In both games, key plays both subtle and spectacular led to UMD’s goals, after coach Scott Sandelin and the Dogs overcame absences at center as Jackson Cates missed both games with an illness, became ill and Jade Miller opened with a series of heavy hits against the Huskies, but was injured in the process. Sandelin hadsummoned freshman Jesse Jacques, who had sat out 13 of the final 16 UMD games, and only got  couple shifts on the fourth line in the three games he did play, to replace Jackson Cates.

Against Denver, Jacques He made two exceptional plays, first herding Denver’s Kohen Olischefski into the right goal post as Shepard came up with one of his huge saves at the other end of the crease. Turns out, the puck never crossed the line, but Jacques, backchecking like a fiend, made what could have been a pivotal defensive play. Koepke blasted a 35-footer past Filip Larsson to break the 0-0 game. Midway through the final session, the puck was loose at the feet of goaltender Larsson as a Denver defenseman shoved Jacques onto the back of the cage, but Jacques saw the puck uncovered, and his Hermantown-honed puck-sense prompted him to spin to the outside to escape the check, elude the defender and swat a backhander into the net all in one motion, for a 2-0 lead. After a long review, the officials decided that Tufte had bumped Larsson in the crease, although several video replays failed to show such contact, so the goal was disallowed, and it was left to defenseman Louie Roehl and Koepke to both score into an empty net to expand the 1-0 game to its 3-0 final score.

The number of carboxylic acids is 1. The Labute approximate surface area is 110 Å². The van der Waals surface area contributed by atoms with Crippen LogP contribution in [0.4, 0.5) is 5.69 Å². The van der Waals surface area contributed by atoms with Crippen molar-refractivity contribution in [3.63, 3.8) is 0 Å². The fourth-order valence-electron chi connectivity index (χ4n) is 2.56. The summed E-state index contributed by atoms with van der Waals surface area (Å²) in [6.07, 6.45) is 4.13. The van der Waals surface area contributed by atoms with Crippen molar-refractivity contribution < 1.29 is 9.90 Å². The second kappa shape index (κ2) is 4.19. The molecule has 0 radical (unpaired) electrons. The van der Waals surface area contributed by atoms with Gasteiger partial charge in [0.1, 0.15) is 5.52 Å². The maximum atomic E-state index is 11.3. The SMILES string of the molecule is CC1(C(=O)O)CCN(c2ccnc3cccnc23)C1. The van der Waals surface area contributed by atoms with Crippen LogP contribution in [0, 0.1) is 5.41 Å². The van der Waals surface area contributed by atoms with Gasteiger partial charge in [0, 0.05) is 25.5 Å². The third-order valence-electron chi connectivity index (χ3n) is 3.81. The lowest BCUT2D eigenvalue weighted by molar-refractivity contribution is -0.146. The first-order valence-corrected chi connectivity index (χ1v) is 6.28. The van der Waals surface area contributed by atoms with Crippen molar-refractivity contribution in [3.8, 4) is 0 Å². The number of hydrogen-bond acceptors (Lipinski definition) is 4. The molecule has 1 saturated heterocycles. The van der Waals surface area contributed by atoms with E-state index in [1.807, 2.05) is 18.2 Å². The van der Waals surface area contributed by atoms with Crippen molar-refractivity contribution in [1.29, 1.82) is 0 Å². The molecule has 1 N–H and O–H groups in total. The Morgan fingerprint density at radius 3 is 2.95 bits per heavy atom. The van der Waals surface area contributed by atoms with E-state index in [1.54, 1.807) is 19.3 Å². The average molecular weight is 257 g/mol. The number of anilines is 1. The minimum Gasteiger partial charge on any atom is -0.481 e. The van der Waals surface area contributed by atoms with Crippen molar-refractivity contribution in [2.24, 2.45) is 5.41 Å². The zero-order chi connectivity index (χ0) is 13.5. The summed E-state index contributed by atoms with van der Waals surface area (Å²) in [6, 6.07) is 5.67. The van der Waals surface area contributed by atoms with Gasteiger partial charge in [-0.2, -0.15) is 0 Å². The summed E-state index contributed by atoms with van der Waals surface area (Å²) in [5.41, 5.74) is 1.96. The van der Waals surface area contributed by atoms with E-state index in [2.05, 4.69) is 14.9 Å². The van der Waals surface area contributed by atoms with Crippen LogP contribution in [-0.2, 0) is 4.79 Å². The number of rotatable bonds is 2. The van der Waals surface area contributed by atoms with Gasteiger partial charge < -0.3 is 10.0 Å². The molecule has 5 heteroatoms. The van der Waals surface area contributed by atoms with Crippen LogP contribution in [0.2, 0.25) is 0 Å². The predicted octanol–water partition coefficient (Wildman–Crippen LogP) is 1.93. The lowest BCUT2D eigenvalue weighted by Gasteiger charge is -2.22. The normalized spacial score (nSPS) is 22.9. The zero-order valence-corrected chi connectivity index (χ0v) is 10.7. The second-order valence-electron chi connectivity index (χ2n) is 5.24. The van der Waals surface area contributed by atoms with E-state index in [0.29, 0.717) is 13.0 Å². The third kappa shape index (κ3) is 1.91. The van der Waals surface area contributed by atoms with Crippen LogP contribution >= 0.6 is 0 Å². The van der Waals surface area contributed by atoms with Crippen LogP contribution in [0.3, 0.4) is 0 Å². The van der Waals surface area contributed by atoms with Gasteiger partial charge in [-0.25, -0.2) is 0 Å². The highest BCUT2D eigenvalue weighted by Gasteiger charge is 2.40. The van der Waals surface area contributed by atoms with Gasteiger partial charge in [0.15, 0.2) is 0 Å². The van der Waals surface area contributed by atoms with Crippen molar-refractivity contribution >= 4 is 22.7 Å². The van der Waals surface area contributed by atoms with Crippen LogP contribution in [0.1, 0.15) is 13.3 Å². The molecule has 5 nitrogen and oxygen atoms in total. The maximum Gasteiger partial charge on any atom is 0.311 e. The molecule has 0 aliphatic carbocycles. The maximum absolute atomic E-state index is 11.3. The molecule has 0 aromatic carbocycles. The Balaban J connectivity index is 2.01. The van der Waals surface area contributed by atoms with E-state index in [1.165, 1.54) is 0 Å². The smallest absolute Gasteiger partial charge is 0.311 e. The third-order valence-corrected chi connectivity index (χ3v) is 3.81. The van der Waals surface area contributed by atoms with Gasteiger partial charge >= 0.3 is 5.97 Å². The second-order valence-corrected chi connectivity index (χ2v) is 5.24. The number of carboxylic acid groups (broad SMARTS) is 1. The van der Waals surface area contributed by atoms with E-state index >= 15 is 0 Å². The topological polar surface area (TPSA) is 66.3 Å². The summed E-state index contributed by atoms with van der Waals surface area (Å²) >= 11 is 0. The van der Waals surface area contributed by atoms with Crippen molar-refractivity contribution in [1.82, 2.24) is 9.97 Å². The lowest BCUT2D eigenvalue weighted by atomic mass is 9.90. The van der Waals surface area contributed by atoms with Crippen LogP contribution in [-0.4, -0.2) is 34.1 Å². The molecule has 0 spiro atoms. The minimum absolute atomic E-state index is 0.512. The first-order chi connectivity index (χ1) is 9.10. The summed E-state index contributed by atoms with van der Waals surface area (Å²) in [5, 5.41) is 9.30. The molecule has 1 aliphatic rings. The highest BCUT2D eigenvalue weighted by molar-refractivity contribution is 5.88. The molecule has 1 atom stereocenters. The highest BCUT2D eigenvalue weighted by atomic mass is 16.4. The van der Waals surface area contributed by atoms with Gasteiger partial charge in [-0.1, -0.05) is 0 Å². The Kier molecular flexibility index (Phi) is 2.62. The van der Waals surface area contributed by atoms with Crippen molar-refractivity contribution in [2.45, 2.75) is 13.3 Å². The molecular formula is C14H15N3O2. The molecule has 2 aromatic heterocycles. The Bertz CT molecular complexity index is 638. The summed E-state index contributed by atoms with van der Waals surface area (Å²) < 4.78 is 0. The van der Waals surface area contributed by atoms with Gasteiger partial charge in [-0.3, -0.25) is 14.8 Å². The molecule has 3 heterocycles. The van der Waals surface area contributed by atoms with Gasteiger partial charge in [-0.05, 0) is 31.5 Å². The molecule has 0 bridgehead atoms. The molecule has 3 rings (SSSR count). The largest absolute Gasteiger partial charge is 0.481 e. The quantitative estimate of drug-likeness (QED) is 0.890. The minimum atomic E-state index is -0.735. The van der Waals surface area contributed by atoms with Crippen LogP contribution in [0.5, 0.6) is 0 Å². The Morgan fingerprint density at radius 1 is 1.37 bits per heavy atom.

Perunovich, who missed several games with a back injury, played both games but was obviously hampered trying to get back to his normal game. Still, he delivered several superb passes, with the biggest coming 4-on-4 in the first period, with St. Cloud State leading 1-0. Mackay, always dependable for smart plays, rushed up the right boards and dropped a perfect back pass off the boards. Perunovich got to it and delivered a no-look, one-time backhand pass to the slot, where Mikey Anderson was closing fast and blasted in the tying goal. Sandelin, mixing and matching linemates to overcome the shortage of centers, sent Perunovich out to play forward on several shifts. 

Trailing again 2-1 in the third period, and facing a penalty kill, Sandelin sent out freshman Tanner Laderoute, right wing on the third line, out with senior Billy Exell, right wing on the fourth line. Circling, Laderoute read the play perfectly when the Huskies muffed a pass in their own end, and he pounced to pick off the loose puck and head for the net from the right circle. Instead, however, he spotted Exell coming up the slot, so he made a little deke to freeze goaltender David Hrenak, and fed Exell, who blasted a shorthanded slapshot into the net to tie the game 2-2 with 4:51 left. “We’ve got four good lines, and when we had to juggle, you step up and take what you can get,” said Exell. 

The game raged back and forth through the first 20-minute overtime, and on into the second, as over 10,000 fans and a television audience watched the teams trade excellent scoring chances. Then, at 7:29 of the second overtime, Jacques threw himself in front of a long slapshot and got the puck to Laderoute, who took off up the right boards on a 2-on-1. Laderoute wasted no time feeding the puck across to Swaney, who carried up the slot and plinked a perfect backhander into the left edge of the goal for the game-winner.

“That was one helluva hockey game — two great hockey teams getting after it,” said former UMD assistant Brett Larson, NCHC coach of the year in his first year as St. Cloud coach. “We wanted to come out strong, but I know they don’t get rattled when they face periods of adversity. I’ve been part of tough losses before that have led to great wins.”

The Huskies outshot UMD 15-6 in the first period, but the Bulldogs, led by Jade Miller and Exell, threw some big bodychecks. “We didn’t have the puck in the first period, so we had to do something,” Sandelin deadpanned. 

If the hockey gods want to give a huge reward to the State of Hockey, they will align the regionals so that UMD and St. Cloud State can play one more time — for the NCAA title.